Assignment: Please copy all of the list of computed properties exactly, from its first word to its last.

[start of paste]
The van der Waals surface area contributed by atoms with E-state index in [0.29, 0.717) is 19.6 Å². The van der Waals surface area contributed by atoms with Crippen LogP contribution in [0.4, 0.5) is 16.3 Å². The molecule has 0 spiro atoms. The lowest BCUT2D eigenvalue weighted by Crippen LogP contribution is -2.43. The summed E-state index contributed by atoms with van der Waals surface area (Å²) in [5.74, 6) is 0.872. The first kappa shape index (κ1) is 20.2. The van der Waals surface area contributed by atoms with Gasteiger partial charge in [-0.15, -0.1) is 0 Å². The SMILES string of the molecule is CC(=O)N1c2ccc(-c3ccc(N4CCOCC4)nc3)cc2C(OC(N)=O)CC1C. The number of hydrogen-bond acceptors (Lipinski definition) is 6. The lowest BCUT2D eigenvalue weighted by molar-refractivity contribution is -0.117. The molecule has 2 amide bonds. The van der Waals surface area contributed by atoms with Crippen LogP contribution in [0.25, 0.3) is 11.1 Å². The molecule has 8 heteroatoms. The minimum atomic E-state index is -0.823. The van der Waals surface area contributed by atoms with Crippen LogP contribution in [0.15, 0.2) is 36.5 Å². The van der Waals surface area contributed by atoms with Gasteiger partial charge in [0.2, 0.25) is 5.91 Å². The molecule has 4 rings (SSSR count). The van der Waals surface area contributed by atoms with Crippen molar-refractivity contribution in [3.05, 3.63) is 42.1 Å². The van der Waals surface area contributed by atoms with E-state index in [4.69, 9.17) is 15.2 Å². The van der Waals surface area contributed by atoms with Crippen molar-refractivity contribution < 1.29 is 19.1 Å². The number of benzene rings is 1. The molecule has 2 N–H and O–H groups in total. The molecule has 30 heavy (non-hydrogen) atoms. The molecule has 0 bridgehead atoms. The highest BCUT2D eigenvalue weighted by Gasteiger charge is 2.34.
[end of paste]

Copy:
The van der Waals surface area contributed by atoms with E-state index in [0.29, 0.717) is 19.6 Å². The van der Waals surface area contributed by atoms with Crippen LogP contribution in [0.4, 0.5) is 16.3 Å². The molecule has 0 spiro atoms. The lowest BCUT2D eigenvalue weighted by Crippen LogP contribution is -2.43. The summed E-state index contributed by atoms with van der Waals surface area (Å²) in [5.74, 6) is 0.872. The first kappa shape index (κ1) is 20.2. The van der Waals surface area contributed by atoms with Gasteiger partial charge in [-0.15, -0.1) is 0 Å². The SMILES string of the molecule is CC(=O)N1c2ccc(-c3ccc(N4CCOCC4)nc3)cc2C(OC(N)=O)CC1C. The number of hydrogen-bond acceptors (Lipinski definition) is 6. The lowest BCUT2D eigenvalue weighted by molar-refractivity contribution is -0.117. The molecule has 2 amide bonds. The van der Waals surface area contributed by atoms with Crippen LogP contribution in [0.25, 0.3) is 11.1 Å². The molecule has 8 heteroatoms. The minimum atomic E-state index is -0.823. The van der Waals surface area contributed by atoms with Crippen LogP contribution in [0.15, 0.2) is 36.5 Å². The van der Waals surface area contributed by atoms with Gasteiger partial charge in [0.2, 0.25) is 5.91 Å². The molecule has 4 rings (SSSR count). The van der Waals surface area contributed by atoms with Crippen molar-refractivity contribution in [3.05, 3.63) is 42.1 Å². The van der Waals surface area contributed by atoms with E-state index in [4.69, 9.17) is 15.2 Å². The van der Waals surface area contributed by atoms with Crippen molar-refractivity contribution < 1.29 is 19.1 Å². The number of benzene rings is 1. The molecule has 2 N–H and O–H groups in total. The molecule has 30 heavy (non-hydrogen) atoms. The molecule has 0 bridgehead atoms. The highest BCUT2D eigenvalue weighted by Gasteiger charge is 2.34.